what do you do with your data

Last year someone was telling me how much they hate running with a GPS watch and think it’s the worst way to run, “looking at your pace the whole time instead of looking up and enjoying the run.”

I looked down at my giant green watch and thought, “Huh, yep that’s a big ol’ watch on my hand”. I barely ever look at my pace and if it wasn’t the size of a baby turtle, I wouldn’t even really notice it when I was running. It got me thinking about why I wear one and why I recently upgraded to the new Suunto Ambit3 Run.


I run to explore. Some of that exploring takes a few months of training to do, so not all my runs are across the Dales and over mountains, but there are a lot of plods to/from work and around the river at Runch. What I like about all those runs are that I can go back and look at them after. Which brings me to the first way I use my data.

I love my run maps. I love looking at my Nike+/Garmin Connect/Strava/MovesCount (the evolution of my running tracking!) and seeing the route I ran and the surprisingly detailed maps they produce. I’ve had runs that cover entire islands, dip into the sea at low tide, and trace giant circles around cities I am exploring.

woburn wander








Art. I have this dream that one day all this data I am collecting will be able to be turned into a cool piece of art.  I want some sort of interactive world map on the wall of my house that shows each run I’ve done in different parts of the world. The details need to be worked out but one day it will be on my wall.  In the meantime Sisu is doing really cool things when you connect your Strava account. I love looking at my runs in different ways and seeing the the data my watch is collecting.


For the past 2.5 years my Garmin10 FR has been my best friend and totally up to any run/cycle/swim I threw at it (yes, it’s waterproof even though they don’t actively advertise it!) and I loved it’s simplicity and think it’s the best basic watch on the market. But it’s battery has been getting shorter and shorter, and my runs have been getting longer and longer. I’m not going to finish a marathon in 3:30 any time soon so need my watch to last a little longer.  I’m not going to go into all the things the Suunto Ambit3 Run does, as I’d be here for years (and you can check out DC Rainmaker for that) but it has up to 100 hours of battery life on GPS. It uploads wirelessly to your mobile phone, it makes 3D videos of your run data, you can customize it 100% to match the activities you do (or don’t do) – I even have a commute cycle setting, and finally you can plan routes on it and follow them with it’s built in compass.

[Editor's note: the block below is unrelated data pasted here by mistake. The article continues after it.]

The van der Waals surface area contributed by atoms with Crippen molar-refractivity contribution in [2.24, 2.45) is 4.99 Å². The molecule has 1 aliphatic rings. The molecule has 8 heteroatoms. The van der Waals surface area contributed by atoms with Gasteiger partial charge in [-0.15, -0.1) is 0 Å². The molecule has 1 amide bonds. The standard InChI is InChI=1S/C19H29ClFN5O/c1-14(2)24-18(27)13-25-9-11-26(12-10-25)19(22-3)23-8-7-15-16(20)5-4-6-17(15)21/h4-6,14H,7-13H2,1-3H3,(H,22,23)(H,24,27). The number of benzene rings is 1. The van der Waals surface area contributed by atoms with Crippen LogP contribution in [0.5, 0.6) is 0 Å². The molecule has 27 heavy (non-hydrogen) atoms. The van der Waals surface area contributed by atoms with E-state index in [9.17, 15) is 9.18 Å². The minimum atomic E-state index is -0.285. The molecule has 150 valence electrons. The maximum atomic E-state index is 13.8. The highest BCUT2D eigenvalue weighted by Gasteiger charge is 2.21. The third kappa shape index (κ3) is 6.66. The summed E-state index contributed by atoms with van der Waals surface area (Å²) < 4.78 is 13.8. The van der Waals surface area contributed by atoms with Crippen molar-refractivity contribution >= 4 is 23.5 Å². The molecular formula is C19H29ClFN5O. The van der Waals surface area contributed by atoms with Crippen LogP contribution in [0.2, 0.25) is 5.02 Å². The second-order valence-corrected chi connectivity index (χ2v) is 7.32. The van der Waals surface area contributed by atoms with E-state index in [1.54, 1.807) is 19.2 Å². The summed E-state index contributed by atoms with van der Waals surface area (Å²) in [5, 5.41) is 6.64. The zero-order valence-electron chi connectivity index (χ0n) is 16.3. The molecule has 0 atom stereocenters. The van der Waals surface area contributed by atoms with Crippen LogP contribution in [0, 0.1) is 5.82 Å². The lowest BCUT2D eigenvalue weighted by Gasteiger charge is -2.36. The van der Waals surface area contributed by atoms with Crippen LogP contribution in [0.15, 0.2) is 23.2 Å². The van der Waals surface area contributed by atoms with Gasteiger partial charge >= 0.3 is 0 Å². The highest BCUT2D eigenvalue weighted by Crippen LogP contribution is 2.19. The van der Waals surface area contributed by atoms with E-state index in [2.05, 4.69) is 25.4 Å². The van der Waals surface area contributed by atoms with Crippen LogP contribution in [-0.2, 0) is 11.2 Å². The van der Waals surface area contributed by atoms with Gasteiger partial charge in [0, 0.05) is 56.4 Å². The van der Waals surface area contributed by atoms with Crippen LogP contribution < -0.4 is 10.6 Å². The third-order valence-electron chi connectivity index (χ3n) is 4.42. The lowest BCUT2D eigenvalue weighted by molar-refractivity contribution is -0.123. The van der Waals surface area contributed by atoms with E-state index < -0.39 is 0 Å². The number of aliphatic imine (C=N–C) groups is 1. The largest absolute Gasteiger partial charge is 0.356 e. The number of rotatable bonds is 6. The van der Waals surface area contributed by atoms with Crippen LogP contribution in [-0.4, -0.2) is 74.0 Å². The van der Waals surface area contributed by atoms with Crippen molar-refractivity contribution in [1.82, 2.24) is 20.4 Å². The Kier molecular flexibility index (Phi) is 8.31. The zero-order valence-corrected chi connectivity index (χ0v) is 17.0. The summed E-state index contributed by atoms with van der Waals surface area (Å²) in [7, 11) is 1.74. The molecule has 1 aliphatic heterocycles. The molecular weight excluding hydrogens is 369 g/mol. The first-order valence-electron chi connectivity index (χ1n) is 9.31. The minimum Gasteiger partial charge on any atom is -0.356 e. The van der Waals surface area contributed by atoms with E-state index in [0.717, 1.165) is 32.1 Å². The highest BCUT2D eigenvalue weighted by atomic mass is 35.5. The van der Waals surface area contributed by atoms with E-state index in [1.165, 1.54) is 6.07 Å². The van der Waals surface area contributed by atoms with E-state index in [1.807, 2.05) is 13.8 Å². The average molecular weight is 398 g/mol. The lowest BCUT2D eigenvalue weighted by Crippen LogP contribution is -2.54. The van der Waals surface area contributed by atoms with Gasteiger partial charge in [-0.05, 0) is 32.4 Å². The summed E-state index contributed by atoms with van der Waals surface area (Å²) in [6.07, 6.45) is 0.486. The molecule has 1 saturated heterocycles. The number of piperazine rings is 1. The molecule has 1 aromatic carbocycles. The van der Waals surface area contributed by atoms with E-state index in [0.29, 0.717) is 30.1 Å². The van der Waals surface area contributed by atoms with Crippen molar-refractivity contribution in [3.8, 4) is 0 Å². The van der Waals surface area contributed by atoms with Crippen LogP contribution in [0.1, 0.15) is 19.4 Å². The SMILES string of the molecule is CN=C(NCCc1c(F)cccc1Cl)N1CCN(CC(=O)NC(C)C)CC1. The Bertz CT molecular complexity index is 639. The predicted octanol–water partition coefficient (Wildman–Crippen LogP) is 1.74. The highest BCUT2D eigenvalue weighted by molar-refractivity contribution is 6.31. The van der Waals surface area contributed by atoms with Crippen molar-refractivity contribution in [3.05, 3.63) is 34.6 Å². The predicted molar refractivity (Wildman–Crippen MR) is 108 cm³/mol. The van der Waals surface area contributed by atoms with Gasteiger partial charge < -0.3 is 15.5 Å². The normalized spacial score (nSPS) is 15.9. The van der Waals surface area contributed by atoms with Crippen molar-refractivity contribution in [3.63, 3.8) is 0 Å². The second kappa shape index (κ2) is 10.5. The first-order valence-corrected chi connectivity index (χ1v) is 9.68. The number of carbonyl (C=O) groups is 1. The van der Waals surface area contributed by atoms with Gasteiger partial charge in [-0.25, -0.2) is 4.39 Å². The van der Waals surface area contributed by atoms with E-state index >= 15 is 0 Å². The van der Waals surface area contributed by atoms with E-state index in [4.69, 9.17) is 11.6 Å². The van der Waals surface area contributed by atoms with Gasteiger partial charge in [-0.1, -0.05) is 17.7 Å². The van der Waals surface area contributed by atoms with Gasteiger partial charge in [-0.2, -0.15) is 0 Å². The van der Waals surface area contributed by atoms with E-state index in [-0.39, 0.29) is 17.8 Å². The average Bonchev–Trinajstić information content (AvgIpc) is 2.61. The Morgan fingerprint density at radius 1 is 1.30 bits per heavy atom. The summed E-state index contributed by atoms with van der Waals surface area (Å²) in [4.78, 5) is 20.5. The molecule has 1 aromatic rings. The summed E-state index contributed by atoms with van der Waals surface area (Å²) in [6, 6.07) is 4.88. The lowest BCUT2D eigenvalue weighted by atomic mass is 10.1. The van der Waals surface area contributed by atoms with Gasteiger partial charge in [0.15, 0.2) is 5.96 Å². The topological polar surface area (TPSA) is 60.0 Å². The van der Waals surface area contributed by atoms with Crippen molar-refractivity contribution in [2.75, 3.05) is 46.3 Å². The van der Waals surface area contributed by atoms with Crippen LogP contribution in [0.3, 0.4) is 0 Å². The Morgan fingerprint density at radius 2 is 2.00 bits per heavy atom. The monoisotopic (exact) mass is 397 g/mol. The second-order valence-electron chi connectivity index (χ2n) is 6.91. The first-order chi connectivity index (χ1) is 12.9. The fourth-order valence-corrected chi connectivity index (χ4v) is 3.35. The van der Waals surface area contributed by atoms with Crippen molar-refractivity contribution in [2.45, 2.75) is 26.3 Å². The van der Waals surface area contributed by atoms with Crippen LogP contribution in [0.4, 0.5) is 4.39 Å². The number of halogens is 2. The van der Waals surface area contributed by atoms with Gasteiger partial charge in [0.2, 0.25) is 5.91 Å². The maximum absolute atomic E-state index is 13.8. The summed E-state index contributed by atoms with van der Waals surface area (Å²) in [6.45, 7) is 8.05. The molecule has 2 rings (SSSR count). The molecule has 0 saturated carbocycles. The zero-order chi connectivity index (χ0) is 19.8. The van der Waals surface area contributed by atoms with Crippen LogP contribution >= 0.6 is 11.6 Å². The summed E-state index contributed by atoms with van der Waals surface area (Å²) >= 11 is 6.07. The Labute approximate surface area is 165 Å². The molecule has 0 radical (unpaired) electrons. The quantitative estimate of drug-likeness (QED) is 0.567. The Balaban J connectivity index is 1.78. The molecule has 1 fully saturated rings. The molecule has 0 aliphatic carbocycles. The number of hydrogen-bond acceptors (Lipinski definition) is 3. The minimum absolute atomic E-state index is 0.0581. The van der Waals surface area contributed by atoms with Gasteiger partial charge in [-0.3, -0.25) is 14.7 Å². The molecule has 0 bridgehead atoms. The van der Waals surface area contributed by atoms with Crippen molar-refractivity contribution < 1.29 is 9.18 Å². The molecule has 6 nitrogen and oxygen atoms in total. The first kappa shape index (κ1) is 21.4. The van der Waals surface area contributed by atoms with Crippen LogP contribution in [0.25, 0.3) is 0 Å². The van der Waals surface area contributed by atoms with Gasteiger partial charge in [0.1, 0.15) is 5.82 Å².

If I’m having that same conversation about GPS watches now, I’d say that just because you wear a watch doesn’t mean you’re a slave to the pace setting.

I bought the Suunto Amibt3 Run with the contribution I received from Quorn. As a part of my partnership with Quorn they are helping me financially to reach my 2015 fitness goals. 


5 thoughts on “what do you do with your data

  1. DrJuliet

    I agree. I wear mine most runs but sometimes tuck it under my sleeve and never look at it. Uploaded runs are a kind of diary for me. If i’m interested I’ll analyse them and I usually write a comment but often about who I ran with or what I saw rather than the stats.

  2. Hannah

    I love looking at my data after a run! See how many kms I’ve run in the current month and compare it to previous months or the same time last year. In November I noticed that I could probably beat my total distance from the previous yr, so being the competitive person I am, I had to pass that total by the end of the year. To see the total distance in a year is also pretty amazing (probably at lot less miles than most runners, but a lot for me!). I have to confess that I also look frequently at my pace during a run, and won’t start running until my watch has found signal ( I need the kms to count towards my years total!). Quite tempted to do some GPS ‘art’ too in future.

  3. misswheezy

    I totally agree that it’s way more interesting to look at the data after your run/cycle/hike rather than during! It’s fun for me to look back since I started running and see how my pace has improved and how the distances have got longer. You haven’t been tempted to try and create some strange picture animal with any of your runs yet then?! 🙂


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